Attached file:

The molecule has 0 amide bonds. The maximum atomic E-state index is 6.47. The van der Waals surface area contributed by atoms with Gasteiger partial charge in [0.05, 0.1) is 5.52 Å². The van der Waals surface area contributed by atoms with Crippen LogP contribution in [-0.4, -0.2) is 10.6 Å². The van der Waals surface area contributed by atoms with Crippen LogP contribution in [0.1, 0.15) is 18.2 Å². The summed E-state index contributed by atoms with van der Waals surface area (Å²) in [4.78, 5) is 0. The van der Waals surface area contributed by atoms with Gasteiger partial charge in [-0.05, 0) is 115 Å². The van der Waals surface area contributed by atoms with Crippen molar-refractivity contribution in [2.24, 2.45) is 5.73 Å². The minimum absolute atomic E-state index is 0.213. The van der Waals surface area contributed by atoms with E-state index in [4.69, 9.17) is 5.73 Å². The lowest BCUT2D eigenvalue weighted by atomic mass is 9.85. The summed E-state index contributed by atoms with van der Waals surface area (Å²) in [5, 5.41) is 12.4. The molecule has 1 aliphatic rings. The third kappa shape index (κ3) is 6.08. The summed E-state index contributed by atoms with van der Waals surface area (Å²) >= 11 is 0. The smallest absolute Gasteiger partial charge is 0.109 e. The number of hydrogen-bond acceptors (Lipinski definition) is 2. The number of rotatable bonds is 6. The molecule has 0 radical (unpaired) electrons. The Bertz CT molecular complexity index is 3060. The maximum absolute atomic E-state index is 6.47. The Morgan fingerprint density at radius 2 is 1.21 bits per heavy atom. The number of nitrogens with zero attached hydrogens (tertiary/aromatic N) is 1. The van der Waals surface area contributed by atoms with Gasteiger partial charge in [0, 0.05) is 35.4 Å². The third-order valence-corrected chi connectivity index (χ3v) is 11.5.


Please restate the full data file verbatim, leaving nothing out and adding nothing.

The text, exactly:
The molecule has 0 amide bonds. The maximum atomic E-state index is 6.47. The van der Waals surface area contributed by atoms with Gasteiger partial charge in [0.05, 0.1) is 5.52 Å². The van der Waals surface area contributed by atoms with Crippen LogP contribution in [-0.4, -0.2) is 10.6 Å². The van der Waals surface area contributed by atoms with Crippen LogP contribution in [0.1, 0.15) is 18.2 Å². The summed E-state index contributed by atoms with van der Waals surface area (Å²) in [4.78, 5) is 0. The van der Waals surface area contributed by atoms with Gasteiger partial charge in [-0.05, 0) is 115 Å². The van der Waals surface area contributed by atoms with Crippen molar-refractivity contribution in [2.24, 2.45) is 5.73 Å². The minimum absolute atomic E-state index is 0.213. The van der Waals surface area contributed by atoms with E-state index in [4.69, 9.17) is 5.73 Å². The lowest BCUT2D eigenvalue weighted by atomic mass is 9.85. The summed E-state index contributed by atoms with van der Waals surface area (Å²) in [5, 5.41) is 12.4. The molecule has 1 aliphatic rings. The third kappa shape index (κ3) is 6.08. The summed E-state index contributed by atoms with van der Waals surface area (Å²) >= 11 is 0. The smallest absolute Gasteiger partial charge is 0.109 e. The number of hydrogen-bond acceptors (Lipinski definition) is 2. The number of rotatable bonds is 6. The molecule has 0 radical (unpaired) electrons. The Bertz CT molecular complexity index is 3060. The maximum absolute atomic E-state index is 6.47. The Morgan fingerprint density at radius 2 is 1.21 bits per heavy atom. The number of nitrogens with zero attached hydrogens (tertiary/aromatic N) is 1. The van der Waals surface area contributed by atoms with Gasteiger partial charge in [0, 0.05) is 35.4 Å². The third-order valence-corrected chi connectivity index (χ3v) is 11.5.